By Yasaman Azar Houshang
In the upcoming months, hazardous waste generators in California should be anticipating changes to applicable regulations as the Generator Improvement Rule (GIR) is eventually adopted. Generator Improvement Rule refers to the updated federal hazardous waste regulations that were finalized and adopted by US Environmental Protection Agency (EPA) in 2017. Since then, California Department of Toxic Substances Control (DTSC)—the authorized state agency—has been working on adopting and implementing GIR. The GIR has been developed with the goal of providing more flexibility to the hazardous waste generators while enhancing the process of hazardous waste management to better protect the environment. The mandatory and optional provisions of GIR being considered by DTSC, were most recently presented at the 2019 California CUPA conference.
The mandatory provisions of the GIR include changes to the re-notification requirements, labeling, and closure regulations, as well as special regulations for incompatible wastes at Satellite Accumulation Areas (SAA), and enhanced pre-transportation marking of containers prior to shipping. As part of the changes, in the event a small quantity or large quantity generator attempts to contact local authority, they are required to document said attempt. Lastly, the GIR requires Large Quantity Generators (LQGs) to develop a Quick Reference Guide as part of their contingency plan.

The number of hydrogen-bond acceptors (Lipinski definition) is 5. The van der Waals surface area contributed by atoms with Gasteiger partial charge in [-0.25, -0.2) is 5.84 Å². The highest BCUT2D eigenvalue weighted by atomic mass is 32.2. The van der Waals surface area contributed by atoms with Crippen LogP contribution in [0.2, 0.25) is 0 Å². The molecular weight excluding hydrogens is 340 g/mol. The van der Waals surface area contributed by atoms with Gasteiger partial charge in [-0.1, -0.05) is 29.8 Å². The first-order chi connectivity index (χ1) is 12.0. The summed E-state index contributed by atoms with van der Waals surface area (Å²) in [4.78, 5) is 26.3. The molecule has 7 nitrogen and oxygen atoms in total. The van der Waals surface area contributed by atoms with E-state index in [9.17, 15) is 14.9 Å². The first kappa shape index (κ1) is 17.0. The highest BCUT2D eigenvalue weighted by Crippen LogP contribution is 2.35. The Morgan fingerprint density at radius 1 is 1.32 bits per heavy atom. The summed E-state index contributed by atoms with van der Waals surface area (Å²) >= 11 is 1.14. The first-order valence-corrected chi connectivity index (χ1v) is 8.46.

The optional provisions of the GIR include allowing for some flexibility during episodic generation for Small Quantity Generators (SQGs) to maintain their generator category, waiver to the 50 feet rule for LQGs for ignitable and reactive wastes, revisions to the SAA requirements for small and large quantity generators, requirements prohibiting disposal of hazardous liquid in landfill by generators, as well as the addition of new definitions and reorganization of the regulation.
Although two years have passed since the adoption of GIR by EPA, the provisions of the GIR are yet to take effect in California, since all or parts of the provisions are to be adopted by DTSC before it goes into effect for California generators. To maintain its status as an authorized state, California hazardous waste regulation should be equally or more stringent than federal regulations, hence, in the process of determining which provisions to adopt, the GIR requirements will be weighed against the existing state regulations. DTSC is anticipated to start adopting the applicable portion of GIR provisions by July 2019.
Adopting the Generator Improvement Rule in California. Presented by Omar Ghaleb of California Department of Toxic Substances Control